Skip to content →

The City-to-City Housing Value Impact Modeler








UPDATE 5/30/2018: The mortgage interest control was updated (previously the tool was only controlling for the portion of the mortgage representing realtor fees). All city pairs have been updated. The below graphs and resulting effects have been updated to reflect this change. We have also added San Francisco to San Mateo County to allow San Francisco city to be compared with other San Mateo County cities. Previously San Francisco was not included because it is the only city in San Francisco County.

Hello, and thank you for taking the time to read! This is the first ever blog post for Intrepid Insight, our not-for-profit association of consulting, accounting, IT, data analytic and statistical professionals focused on solving interesting problems for good causes. In this article I will be discussing Intrepid Insight’s first freely available tool: The City-to-City Housing Value Impact Modeler (CTCHVIM for short). CTCHVIM is the first in a set of free tools Intrepid Insight is planning to provide. In the course of this blog post, I will briefly describe how to use CTCHVIM, how to interpret the results, and future applications of CTCHVIM.

First, without further ado, here is CTCHVIM:

It is also available (separate from the distractions of this blog post) here. If you would like to display the app itself in an iframe or something similar on your own website, the shiny app is directly available here.

Before discussing how to practically use the tool, here is a quick summary of how the tool works: CTCHVIM uses Zillow Median Home Values per square foot data from the past several decades to run VAR regressions on every pairwise combination of cities within all counties across California, controlling for trend, mortgage interest rates, and seasonal effects. This means that within any given county, the CTCHVIM will compare the impact of home values between each city (but not across counties). The resulting graphs are impulse response functions that show the effect of a median home value increase in housing in one city on the median home value in another city. Bootstrapped standard errors are also computed. There are of course a number of subtleties, assumptions and methodological notes associated with this, and I plan to write another blog post describing the process in more vivid detail, including code excerpts and background literature. Hopefully the elevator pitch version will suffice in the meantime! (But, as with everything, reach out if you have questions). If you are super curious, the documentation for -VAR- and -irf-, the main two commands in R used to perform the analysis, is here.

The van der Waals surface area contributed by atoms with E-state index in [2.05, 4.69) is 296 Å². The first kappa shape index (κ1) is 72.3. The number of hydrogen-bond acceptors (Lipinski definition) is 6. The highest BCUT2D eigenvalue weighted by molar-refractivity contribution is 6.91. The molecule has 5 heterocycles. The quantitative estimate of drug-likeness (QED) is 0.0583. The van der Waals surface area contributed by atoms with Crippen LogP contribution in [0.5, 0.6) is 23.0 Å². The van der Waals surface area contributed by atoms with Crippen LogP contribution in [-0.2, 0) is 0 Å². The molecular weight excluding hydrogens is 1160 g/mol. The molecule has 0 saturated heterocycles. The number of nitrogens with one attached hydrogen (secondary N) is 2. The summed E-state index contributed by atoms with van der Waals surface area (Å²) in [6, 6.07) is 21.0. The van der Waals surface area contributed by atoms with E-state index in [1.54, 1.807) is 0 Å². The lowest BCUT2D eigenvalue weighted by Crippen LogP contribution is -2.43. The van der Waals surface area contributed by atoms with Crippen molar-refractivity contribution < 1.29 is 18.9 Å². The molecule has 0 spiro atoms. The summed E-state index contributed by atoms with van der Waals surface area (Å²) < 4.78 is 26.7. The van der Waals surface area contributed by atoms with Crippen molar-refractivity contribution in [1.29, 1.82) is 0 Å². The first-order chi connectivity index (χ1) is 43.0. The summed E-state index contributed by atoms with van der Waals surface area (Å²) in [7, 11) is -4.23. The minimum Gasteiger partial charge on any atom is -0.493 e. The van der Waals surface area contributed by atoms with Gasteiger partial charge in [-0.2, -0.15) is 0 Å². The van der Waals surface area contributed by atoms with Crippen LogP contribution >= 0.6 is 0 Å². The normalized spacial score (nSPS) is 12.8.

Using the tool

Now, back to how to use CTCHVIM. Simply decide which county you are interested in, and then select which two cities within the county you would like to see analyzed. Which city is selected as the first city and which is selected as second city is not important – it will only impact which city’s graph is on the bottom or the top.

After this selection is done, two graphs will be displayed. As I mentioned earlier, these graphs are the (non-orthogonlized) impulse response functions derived from the vector auto regressions run on the home value data for the two cities. The last few paragraphs contained a lot of statistical jargon, so I will now launch into interpretation.

To explain how to interpret the tool, I will use the cities South Lake Tahoe and Placerville as examples. Both cities are within El Dorado County. here is quick map:

Entering them into the tool, we get the below pair of graphs:

A few things are important to notice. First, the y-axis of the graphs is not the same, but the x-axis is. This is an unfortunate issue that we will work on fixing so that each pair of graphs uses the same scale. For now it is necessary for the viewer to pay attention to the magnitude of the axes tick marks. Second, the y-axis units are dollars and the x-axis unit is in months. The time series used in CTCHVIM are monthly, and all of the impulse response functions (these graphs) display the effect of the impulse out to 12 months ahead.

Each graph is essentially a single line surrounded by a shaded region. The dark line represents the point estimate of the response every month following the initial increase. The shaded region is the area between the upper bound and the lower bound of this point estimate, and it represents a measure of error for the point estimate. The first observation I make is the distinct upward slope of South Lake Tahoe’s response to a $1 increase in Placerville, and the much more moderate, arched trajectory of Placerville’s response to South Lake Tahoe. It is also notable that in the first graph, the shaded region is always above the $0 line, while in the second graph the shaded region initially stays above zero, but eventually contains $0 as time goes on. This is preliminary evidence that, at least historically, increase in home values in Placerville have a statistically significant impact on home values in South Lake Tahoe, and this effect persists and grows over time. The reverse does not seem to be true. A home value increase in South Lake Tahoe does only temporarily yields a statistically significant effect.

The magnitudes of the effects are also quite different. The maximum impact of a $1 increase in median housing values per square foot in Placerville on South Lake Tahoe is expected to occur at some point beyond 12 months, and this effect is likely more than $5 per square foot ( due to computing restraints, the IRFs are not computed beyond 12 months, but South lake Tahoe’s graph suggests that a maximum has not yet occurred). The maximum impact of a $1 increase in median housing values per square foot in South Lake Tahoe on Placerville appears to occur after 4 months, with an estimated effect of $0.38 per square foot.